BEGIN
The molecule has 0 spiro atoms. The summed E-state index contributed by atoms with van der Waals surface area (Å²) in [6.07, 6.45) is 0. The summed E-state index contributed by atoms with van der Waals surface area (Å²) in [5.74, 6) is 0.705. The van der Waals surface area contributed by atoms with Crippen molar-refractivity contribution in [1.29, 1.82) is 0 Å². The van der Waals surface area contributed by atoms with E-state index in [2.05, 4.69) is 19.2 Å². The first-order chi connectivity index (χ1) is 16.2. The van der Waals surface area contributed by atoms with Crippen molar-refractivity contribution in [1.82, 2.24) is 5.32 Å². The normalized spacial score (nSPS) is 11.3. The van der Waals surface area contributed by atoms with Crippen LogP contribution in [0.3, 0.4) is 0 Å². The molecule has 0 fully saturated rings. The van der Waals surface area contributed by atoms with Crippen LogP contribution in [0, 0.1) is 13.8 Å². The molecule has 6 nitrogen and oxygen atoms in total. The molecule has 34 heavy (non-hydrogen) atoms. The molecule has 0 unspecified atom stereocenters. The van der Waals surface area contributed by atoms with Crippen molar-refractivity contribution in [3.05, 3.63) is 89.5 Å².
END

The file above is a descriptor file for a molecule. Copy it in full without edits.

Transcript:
The molecule has 0 spiro atoms. The summed E-state index contributed by atoms with van der Waals surface area (Å²) in [6.07, 6.45) is 0. The summed E-state index contributed by atoms with van der Waals surface area (Å²) in [5.74, 6) is 0.705. The van der Waals surface area contributed by atoms with Crippen molar-refractivity contribution in [1.29, 1.82) is 0 Å². The van der Waals surface area contributed by atoms with E-state index in [2.05, 4.69) is 19.2 Å². The first-order chi connectivity index (χ1) is 16.2. The van der Waals surface area contributed by atoms with Crippen molar-refractivity contribution in [1.82, 2.24) is 5.32 Å². The normalized spacial score (nSPS) is 11.3. The van der Waals surface area contributed by atoms with Crippen LogP contribution in [0.3, 0.4) is 0 Å². The molecule has 0 fully saturated rings. The van der Waals surface area contributed by atoms with Crippen LogP contribution in [0, 0.1) is 13.8 Å². The molecule has 6 nitrogen and oxygen atoms in total. The molecule has 34 heavy (non-hydrogen) atoms. The molecule has 0 unspecified atom stereocenters. The van der Waals surface area contributed by atoms with Crippen molar-refractivity contribution in [3.05, 3.63) is 89.5 Å².